If my belongings are in an apartment but my name is not on the lease, what rights do I have regarding getting my things?

Get Legal Help Today

 Secured with SHA-256 Encryption

If my belongings are in an apartment but my name is not on the lease, what rights do I have regarding getting my things?

I lived with my partner for 3 years. He died unexpectedly while we were out of the country. His brother, who is the administrator of his estate, is making it difficult for me to retrieve my belongings from the apartment.

Asked on June 5, 2018 under Estate Planning, New York

Answers:

SJZ, Member, New York Bar / FreeAdvice Contributing Attorney

Answered 3 years ago | Contributor

You are entitled to any of your own property: being on the lease is 100% irrelevant to ownership of the items/belongings. If he will not return them to you, sue him as executor and also name your partner's estate in the lawsuit, for the value of the items (without getting into details, it is procedurally easier and often less expensive to sue for monetary value rather than for specific items). The case can then be settled by the return of your belongings.

SJZ, Member, New York Bar / FreeAdvice Contributing Attorney

Answered 3 years ago | Contributor

You are entitled to any of your own property: being on the lease is 100% irrelevant to ownership of the items/belongings. If he will not return them to you, sue him as executor and also name your partner's estate in the lawsuit, for the value of the items (without getting into details, it is procedurally easier and often less expensive to sue for monetary value rather than for specific items). The case can then be settled by the return of your belongings.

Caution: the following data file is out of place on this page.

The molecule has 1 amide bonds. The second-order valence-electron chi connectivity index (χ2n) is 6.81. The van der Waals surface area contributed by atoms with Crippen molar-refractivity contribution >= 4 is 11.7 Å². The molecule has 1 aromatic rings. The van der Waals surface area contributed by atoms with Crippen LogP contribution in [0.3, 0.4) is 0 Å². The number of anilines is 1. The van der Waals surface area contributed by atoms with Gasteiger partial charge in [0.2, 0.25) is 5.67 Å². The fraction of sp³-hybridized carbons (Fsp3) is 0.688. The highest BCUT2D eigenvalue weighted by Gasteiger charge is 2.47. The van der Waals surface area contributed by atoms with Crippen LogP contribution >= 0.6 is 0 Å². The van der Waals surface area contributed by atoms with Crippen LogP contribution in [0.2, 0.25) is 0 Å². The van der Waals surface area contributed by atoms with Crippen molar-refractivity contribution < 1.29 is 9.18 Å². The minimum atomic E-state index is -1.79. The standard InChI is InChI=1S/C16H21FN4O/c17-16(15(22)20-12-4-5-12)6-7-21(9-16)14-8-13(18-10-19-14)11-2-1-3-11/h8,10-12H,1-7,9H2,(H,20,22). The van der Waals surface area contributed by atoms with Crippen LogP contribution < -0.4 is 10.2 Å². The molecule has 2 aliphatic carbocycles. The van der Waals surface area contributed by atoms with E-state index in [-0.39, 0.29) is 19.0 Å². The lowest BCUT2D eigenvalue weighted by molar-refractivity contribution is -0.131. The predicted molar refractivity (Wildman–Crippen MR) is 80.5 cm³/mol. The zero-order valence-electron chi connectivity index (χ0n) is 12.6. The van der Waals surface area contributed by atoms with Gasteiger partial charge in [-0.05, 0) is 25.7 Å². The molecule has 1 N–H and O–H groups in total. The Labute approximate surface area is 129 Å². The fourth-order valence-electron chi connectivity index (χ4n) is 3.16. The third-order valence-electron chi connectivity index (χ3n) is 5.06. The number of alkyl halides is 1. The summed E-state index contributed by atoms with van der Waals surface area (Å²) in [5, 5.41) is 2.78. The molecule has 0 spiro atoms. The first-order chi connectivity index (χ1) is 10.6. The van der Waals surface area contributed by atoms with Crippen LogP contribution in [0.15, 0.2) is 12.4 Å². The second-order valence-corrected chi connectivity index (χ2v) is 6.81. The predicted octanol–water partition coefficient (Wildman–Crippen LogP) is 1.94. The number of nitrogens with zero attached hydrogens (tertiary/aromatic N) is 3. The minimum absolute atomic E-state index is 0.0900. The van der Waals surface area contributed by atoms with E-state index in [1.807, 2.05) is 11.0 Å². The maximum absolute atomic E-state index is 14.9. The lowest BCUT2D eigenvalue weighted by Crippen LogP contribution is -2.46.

IMPORTANT NOTICE: The Answer(s) provided above are for general information only. The attorney providing the answer was not serving as the attorney for the person submitting the question or in any attorney-client relationship with such person. Laws may vary from state to state, and sometimes change. Tiny variations in the facts, or a fact not set forth in a question, often can change a legal outcome or an attorney's conclusion. Although AttorneyPages.com has verified the attorney was admitted to practice law in at least one jurisdiction, he or she may not be authorized to practice law in the jurisdiction referred to in the question, nor is he or she necessarily experienced in the area of the law involved. Unlike the information in the Answer(s) above, upon which you should NOT rely, for personal advice you can rely upon we suggest you retain an attorney to represent you.

Get Legal Help Today

Find the right lawyer for your legal issue.

 Secured with SHA-256 Encryption